Chase Carey ’23 Looks Back to Move Forward
It’s been only a semester since Chase Carey became one of only 116 first-year Doctorate of Veterinary Medicine (DVM) candidates at the College of Veterinary Medicine, but this is not the beginning of his journey at NC State. In fact, it is the continuation of his undergraduate accomplishments toward becoming a wildlife veterinarian.
Carey graduated from the College of Natural Resources in May of 2023 with a Bachelor of Science in fisheries, wildlife and conservation biology, with a pre-veterinary concentration and an environmental science minor.
During his time at NC State, he was president of the Leopold Wildlife Club, participated in the Wildlife Management and Conservation in South Africa study abroad program, was part of the University Scholars Program and published a research paper that earned him the honor of becoming the University Honors Program’s Portz Scholar Nominee for 2023.
The National Collegiate Honors Council (NCHC) is an educational organization that unites over 900 honors colleges and programs from across the country. They provide resources, connections and professional development for over 330,000 honors students, faculty and staff.
The NCHC Portz Scholars are a selected group of four students from across the nation. Each year, institutions that are members of the NCHC are invited to select one undergraduate student’s work for nomination.
Carey’s work was innovative and conclusive, making it the standout choice to receive the Portz nomination from NC State’s Honors Program. His research used camera traps to catalog over 2,000 image sequences of wild turkeys over the course of three years. Carey then utilized this information to better understand how hunting seasons can disrupt breeding patterns.
Roland Kays, research professor for NC State’s Department of Forestry and Environmental Resources and head of the Biodiversity Research Lab at the NC Museum of Natural Resources, was Carey’s faculty mentor throughout his two years of research. Kays spoke highly of Carey, saying “Chase is one of the most motivated and productive undergraduate students I have worked with.”
He continued to describe the dedication with which Carey pursued his research, “He was diligent in this monotonous work and completed it in a timely fashion … His presentation was outstanding, showing he has skills in communication, as well as analysis.”
When asked about his undergraduate research, Carey said, “I wasn’t interested in undergraduate research at first.”
However, beginning in his sophomore year, his mindset, and the trajectory of his college experience, quickly changed.
Carey described his work as personally transformative, saying “first and foremost, it definitely humbled me… even if I knew everything from the beginning, I would do it all again.”
Unwavering work ethic is a defining theme in Carey’s life, something that is not only reflected in his commitment to quality research that ended with him being lead author on a paper that he “didn’t even know would [have] the end goal of publication,” but also in his willingness to embrace interdisciplinary perspectives.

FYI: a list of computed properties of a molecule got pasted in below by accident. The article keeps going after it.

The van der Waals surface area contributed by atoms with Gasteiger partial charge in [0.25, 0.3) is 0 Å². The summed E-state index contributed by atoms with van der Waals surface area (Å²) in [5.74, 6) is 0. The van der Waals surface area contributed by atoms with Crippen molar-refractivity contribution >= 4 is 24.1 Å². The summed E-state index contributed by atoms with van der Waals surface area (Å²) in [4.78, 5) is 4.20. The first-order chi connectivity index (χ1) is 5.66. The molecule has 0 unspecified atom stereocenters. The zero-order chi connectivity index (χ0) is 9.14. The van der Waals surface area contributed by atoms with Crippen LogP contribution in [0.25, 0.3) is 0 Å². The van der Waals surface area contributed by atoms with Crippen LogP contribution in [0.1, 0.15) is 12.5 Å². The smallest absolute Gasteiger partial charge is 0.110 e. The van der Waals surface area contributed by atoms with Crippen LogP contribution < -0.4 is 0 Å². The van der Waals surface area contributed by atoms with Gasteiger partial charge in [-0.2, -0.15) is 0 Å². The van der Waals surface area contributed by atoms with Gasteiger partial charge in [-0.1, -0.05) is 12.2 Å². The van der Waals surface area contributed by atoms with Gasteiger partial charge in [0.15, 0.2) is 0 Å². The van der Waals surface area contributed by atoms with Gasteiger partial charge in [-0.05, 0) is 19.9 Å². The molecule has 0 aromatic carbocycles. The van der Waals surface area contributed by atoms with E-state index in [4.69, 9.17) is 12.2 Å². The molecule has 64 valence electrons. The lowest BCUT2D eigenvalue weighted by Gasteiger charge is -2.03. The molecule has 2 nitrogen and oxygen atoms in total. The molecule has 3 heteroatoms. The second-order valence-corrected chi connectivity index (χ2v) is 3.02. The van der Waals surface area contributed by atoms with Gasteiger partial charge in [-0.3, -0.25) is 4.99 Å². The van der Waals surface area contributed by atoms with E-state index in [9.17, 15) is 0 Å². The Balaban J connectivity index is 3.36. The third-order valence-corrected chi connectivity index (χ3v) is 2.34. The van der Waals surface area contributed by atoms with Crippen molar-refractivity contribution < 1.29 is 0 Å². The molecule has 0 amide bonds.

When asked about his future goals, Carey shared that he intends to pursue a Ph.D. or master’s degree after graduating from the College of Veterinary Medicine. For his intended field, Carey is seeking to obtain one of only less than 100 wildlife veterinarian jobs currently available in the United States. This undoubtedly stems from the merging of his passion for caring for animals and sustainability.
“As an undergraduate, I did a lot of work with biologists,” Carey said. “I was the only one to apply to vet school. A lot of my classmates that want to do zoo or wildlife medicine, they just want to work in zoos. But I think we need more vets that have a background in wildlife management … we need more people with working knowledge of what wildlife biology in the field looks like.”
Carey intends to pave the way, with the overarching goal of doing his part to preserve wildlife for the next generation. His “you’ve got to be the person that’s going to do your part” mindset is a representation of the values that he holds, many of which are focused on contributing positively to his community.
“I believe that I’m at vet school for a reason and I just feel like part of my purpose of being there is being an encouragement to my classmates, helping them and supporting them and their mental health through the next four years.”
Not only is Carey focused on being a team player, but he is continuously seeking to evolve his mindset.
Of the Honors Program, he shared, “One of the main things I took away from the Scholars Program is being more open-minded and willing to put yourself in uncomfortable or unfamiliar situations… to learn while challenging my misconceptions.”
He continued to describe his experiences, saying, “Being able to go to those seminars and hear from a whole bunch of people about different things, that’s truly what college is about — ultimately, the original intent of sharing ideas and learning about new people.”
Carey implores that current and future Honors Program students be an active part of their community, accept the ups and downs of life with a gracious attitude, and remember to enjoy the experience.
“You can always try something and change your mind later,” he said. “If you turn down an opportunity you may regret it later on. I think putting yourself outside of your comfort zone is crucial to growing as a person, as a learner… It’s always fun to do something unique, to do something you find purpose in. If it’s something you see purpose and enjoyment in, I think you should just be confident and go for it.”
This article was originally published by Academic and Student Affairs News.